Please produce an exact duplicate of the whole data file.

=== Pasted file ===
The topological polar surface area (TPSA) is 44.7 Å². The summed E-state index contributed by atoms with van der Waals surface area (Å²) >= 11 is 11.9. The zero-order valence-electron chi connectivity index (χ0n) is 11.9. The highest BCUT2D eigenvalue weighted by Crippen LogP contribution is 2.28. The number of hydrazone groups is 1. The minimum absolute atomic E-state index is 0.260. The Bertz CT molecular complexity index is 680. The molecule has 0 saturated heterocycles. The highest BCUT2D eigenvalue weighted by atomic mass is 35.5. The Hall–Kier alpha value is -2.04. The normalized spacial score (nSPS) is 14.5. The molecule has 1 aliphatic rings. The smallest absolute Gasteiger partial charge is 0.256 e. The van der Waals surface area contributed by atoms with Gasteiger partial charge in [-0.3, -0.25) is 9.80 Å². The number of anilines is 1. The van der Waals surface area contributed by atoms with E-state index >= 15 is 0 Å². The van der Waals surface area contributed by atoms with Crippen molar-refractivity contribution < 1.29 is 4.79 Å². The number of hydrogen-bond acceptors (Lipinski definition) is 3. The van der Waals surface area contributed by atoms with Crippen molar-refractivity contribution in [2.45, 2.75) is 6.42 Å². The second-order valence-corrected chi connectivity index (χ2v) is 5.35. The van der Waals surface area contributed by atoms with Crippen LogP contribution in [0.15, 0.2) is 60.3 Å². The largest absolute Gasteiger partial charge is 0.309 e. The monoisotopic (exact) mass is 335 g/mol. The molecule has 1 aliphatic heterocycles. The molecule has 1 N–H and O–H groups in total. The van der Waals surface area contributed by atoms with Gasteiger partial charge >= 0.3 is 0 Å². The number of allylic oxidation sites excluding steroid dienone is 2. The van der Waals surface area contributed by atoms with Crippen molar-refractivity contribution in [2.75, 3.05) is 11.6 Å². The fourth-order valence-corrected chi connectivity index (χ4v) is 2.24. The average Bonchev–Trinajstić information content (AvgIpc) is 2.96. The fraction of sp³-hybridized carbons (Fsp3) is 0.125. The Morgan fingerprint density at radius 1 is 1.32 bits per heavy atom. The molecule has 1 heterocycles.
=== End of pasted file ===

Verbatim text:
The topological polar surface area (TPSA) is 44.7 Å². The summed E-state index contributed by atoms with van der Waals surface area (Å²) >= 11 is 11.9. The zero-order valence-electron chi connectivity index (χ0n) is 11.9. The highest BCUT2D eigenvalue weighted by Crippen LogP contribution is 2.28. The number of hydrazone groups is 1. The minimum absolute atomic E-state index is 0.260. The Bertz CT molecular complexity index is 680. The molecule has 0 saturated heterocycles. The highest BCUT2D eigenvalue weighted by atomic mass is 35.5. The Hall–Kier alpha value is -2.04. The normalized spacial score (nSPS) is 14.5. The molecule has 1 aliphatic rings. The smallest absolute Gasteiger partial charge is 0.256 e. The van der Waals surface area contributed by atoms with Gasteiger partial charge in [-0.3, -0.25) is 9.80 Å². The number of anilines is 1. The van der Waals surface area contributed by atoms with E-state index >= 15 is 0 Å². The van der Waals surface area contributed by atoms with Crippen molar-refractivity contribution < 1.29 is 4.79 Å². The number of hydrogen-bond acceptors (Lipinski definition) is 3. The van der Waals surface area contributed by atoms with Crippen molar-refractivity contribution in [2.45, 2.75) is 6.42 Å². The second-order valence-corrected chi connectivity index (χ2v) is 5.35. The van der Waals surface area contributed by atoms with Crippen LogP contribution in [0.15, 0.2) is 60.3 Å². The largest absolute Gasteiger partial charge is 0.309 e. The monoisotopic (exact) mass is 335 g/mol. The molecule has 1 aliphatic heterocycles. The molecule has 1 N–H and O–H groups in total. The van der Waals surface area contributed by atoms with Gasteiger partial charge >= 0.3 is 0 Å². The number of allylic oxidation sites excluding steroid dienone is 2. The van der Waals surface area contributed by atoms with Crippen molar-refractivity contribution in [2.75, 3.05) is 11.6 Å². The fourth-order valence-corrected chi connectivity index (χ4v) is 2.24. The average Bonchev–Trinajstić information content (AvgIpc) is 2.96. The fraction of sp³-hybridized carbons (Fsp3) is 0.125. The Morgan fingerprint density at radius 1 is 1.32 bits per heavy atom. The molecule has 1 heterocycles.